Mr Earnely of Cr. [i.e. Chichester]
to be provost Marshall for the Rape of Cr. [Chichester] & p'sently to take uppon you the said office And we have thought it fitt and convenient, that you should make choyse of vj or viij of the substantiallest yeomen to be well armed to attend you at such tymes as yo° doe apoynte to make your p'ambulacon W[ithin] that rape by such convenient division thereof as to yo'selves shall seeme best to app'hend all idle and loose persons and other dangereuse people or vagabonds that are to be suspected of any fellonyes or other disorders. That they may be brought to the next Justice of Peace (if Cause require) or otherwise to be committed to the constable to be justified accordinge to the Lawe, And that you do continue this course iij tymes in the weeke at the leaste and afterwards as you shall hand have further directions ; and so not doubteinge of yor good care accordingly, we bid you heartely farewell.
This reference to Mr Earnely of Chichester in 1624, appears to have been one of the last times a male Ernle was alive and active in the county. By the time of the 1634 heraldic Visitation of Sussex, the remaining Sussex Ernle heritage was represented by Bridget, da. of Richard Ernley and wife of Richard Stanney.
Reference to the records of the Archbishop of Canterbury's testamentary jurisdiction provides the final evidences of the extinction of the Sussex line:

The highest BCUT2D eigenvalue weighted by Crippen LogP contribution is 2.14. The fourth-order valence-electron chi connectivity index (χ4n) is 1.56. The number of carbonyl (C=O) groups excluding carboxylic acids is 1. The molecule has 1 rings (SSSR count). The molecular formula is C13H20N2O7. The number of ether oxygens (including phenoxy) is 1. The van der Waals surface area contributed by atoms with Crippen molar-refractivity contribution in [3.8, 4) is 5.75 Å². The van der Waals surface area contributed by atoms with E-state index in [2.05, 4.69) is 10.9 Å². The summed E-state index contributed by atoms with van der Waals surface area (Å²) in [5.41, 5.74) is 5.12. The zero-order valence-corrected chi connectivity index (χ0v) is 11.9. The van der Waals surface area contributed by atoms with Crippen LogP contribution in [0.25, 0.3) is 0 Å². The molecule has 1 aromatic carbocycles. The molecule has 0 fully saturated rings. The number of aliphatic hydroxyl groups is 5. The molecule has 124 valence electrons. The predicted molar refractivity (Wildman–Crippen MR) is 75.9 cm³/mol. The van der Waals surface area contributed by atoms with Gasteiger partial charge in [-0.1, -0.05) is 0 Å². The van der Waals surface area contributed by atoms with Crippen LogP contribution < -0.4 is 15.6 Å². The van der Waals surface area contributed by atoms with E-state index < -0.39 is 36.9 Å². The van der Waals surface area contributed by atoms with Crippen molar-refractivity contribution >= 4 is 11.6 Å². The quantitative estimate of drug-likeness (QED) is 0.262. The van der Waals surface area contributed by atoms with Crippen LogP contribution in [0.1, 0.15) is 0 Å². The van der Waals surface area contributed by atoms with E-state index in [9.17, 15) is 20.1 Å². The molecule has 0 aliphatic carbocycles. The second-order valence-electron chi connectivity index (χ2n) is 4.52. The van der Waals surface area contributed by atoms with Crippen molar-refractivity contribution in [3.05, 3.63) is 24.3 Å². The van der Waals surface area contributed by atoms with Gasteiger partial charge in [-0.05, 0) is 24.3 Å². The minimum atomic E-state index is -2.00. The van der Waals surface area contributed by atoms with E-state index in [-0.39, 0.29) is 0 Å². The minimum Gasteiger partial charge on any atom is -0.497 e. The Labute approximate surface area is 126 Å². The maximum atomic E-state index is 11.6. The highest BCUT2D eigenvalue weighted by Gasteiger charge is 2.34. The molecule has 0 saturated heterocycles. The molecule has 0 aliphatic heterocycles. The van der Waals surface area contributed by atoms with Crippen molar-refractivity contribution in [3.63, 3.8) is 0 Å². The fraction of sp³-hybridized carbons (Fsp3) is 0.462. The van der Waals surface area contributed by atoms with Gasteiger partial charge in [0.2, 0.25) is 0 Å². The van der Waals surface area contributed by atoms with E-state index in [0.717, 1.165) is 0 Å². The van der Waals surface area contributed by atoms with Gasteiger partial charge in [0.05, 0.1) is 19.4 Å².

"Abstracts of Probate Acts in the Prerogative Court of Canterbury, volume 1, 1630-34", p. 146
Anno 1632 ERNLE, Richard, of Cackham (Cakeham, p. West Wittering), Sussex, Esq. Will [66 Audley] pr. June 16 by rel. Susan. P.r. ELIZ. RISHTON
"Abstracts of Probate Acts in the Prerogative Court of Canterbury, Supplement. Sentences and complete index nominum, 1630-1639", p. 32
ERNLE, Richard, of Cackham, Sussex, Esq. Extrix. v. sister BRIDGET STANNY Sent. pro. val. test., June 16, 1632 [66 Audley] Will [66 Audley] pr[oved] same date.
Thus we see why the 1634 Sussex Visitation showed Bridget Stanney as the representative of the Ernle family in Sussex, for her brother had died sometime before the final disposition of his worldly estate by will and sentence of 16 June 1632.
It is not surprising, then, that, when the 1662 heraldic Visitation of Sussex was made, no further pedigree was recorded for the ancient Sussex family of Ernle, and what Ernle blood remained in the county was inherited via the female line, as in the case of the Stanney or Stanny and Rishton families.
Thus was extinguished one of the ancient historic surnames of the county of Sussex. The Sussex Ernle family might have deserved some place in Sir J. Bernard Burke's chronicle of the rise and fall from prominence of old names, The Vicissitudes of Families, though he chiefly concerned himself with the demise of families comprising the greater nobility of the realm.
Rise from Local to National Prominence under the Tudors